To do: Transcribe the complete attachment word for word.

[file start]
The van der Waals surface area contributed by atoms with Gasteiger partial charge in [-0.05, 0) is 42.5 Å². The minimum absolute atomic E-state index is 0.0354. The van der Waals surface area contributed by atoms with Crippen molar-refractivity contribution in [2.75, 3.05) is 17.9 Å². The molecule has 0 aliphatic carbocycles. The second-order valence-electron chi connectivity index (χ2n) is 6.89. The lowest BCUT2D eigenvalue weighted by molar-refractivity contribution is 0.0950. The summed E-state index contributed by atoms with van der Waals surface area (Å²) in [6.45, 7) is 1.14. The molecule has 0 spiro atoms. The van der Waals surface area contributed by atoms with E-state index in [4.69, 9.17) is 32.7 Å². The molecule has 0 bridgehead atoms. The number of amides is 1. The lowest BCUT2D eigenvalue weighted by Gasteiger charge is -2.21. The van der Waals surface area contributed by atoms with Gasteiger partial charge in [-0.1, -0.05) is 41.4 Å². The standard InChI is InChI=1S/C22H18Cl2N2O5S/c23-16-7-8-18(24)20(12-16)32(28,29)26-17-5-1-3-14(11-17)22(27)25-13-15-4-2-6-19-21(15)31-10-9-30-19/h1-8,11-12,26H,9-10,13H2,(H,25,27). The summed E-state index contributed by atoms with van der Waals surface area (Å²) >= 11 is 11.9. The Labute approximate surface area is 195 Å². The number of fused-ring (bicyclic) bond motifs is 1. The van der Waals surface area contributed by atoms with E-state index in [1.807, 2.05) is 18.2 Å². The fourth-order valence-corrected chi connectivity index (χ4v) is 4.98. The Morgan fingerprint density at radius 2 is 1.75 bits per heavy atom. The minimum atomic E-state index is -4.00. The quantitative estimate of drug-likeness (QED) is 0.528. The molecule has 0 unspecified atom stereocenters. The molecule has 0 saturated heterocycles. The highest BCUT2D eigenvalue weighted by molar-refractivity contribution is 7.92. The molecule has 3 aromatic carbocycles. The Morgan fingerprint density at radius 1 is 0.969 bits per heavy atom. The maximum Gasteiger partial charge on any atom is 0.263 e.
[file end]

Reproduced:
The van der Waals surface area contributed by atoms with Gasteiger partial charge in [-0.05, 0) is 42.5 Å². The minimum absolute atomic E-state index is 0.0354. The van der Waals surface area contributed by atoms with Crippen molar-refractivity contribution in [2.75, 3.05) is 17.9 Å². The molecule has 0 aliphatic carbocycles. The second-order valence-electron chi connectivity index (χ2n) is 6.89. The lowest BCUT2D eigenvalue weighted by molar-refractivity contribution is 0.0950. The summed E-state index contributed by atoms with van der Waals surface area (Å²) in [6.45, 7) is 1.14. The molecule has 0 spiro atoms. The van der Waals surface area contributed by atoms with E-state index in [4.69, 9.17) is 32.7 Å². The molecule has 0 bridgehead atoms. The number of amides is 1. The lowest BCUT2D eigenvalue weighted by Gasteiger charge is -2.21. The van der Waals surface area contributed by atoms with Gasteiger partial charge in [-0.1, -0.05) is 41.4 Å². The standard InChI is InChI=1S/C22H18Cl2N2O5S/c23-16-7-8-18(24)20(12-16)32(28,29)26-17-5-1-3-14(11-17)22(27)25-13-15-4-2-6-19-21(15)31-10-9-30-19/h1-8,11-12,26H,9-10,13H2,(H,25,27). The summed E-state index contributed by atoms with van der Waals surface area (Å²) >= 11 is 11.9. The Labute approximate surface area is 195 Å². The number of fused-ring (bicyclic) bond motifs is 1. The van der Waals surface area contributed by atoms with E-state index in [1.807, 2.05) is 18.2 Å². The fourth-order valence-corrected chi connectivity index (χ4v) is 4.98. The Morgan fingerprint density at radius 2 is 1.75 bits per heavy atom. The minimum atomic E-state index is -4.00. The quantitative estimate of drug-likeness (QED) is 0.528. The molecule has 0 unspecified atom stereocenters. The molecule has 0 saturated heterocycles. The highest BCUT2D eigenvalue weighted by molar-refractivity contribution is 7.92. The molecule has 3 aromatic carbocycles. The Morgan fingerprint density at radius 1 is 0.969 bits per heavy atom. The maximum Gasteiger partial charge on any atom is 0.263 e.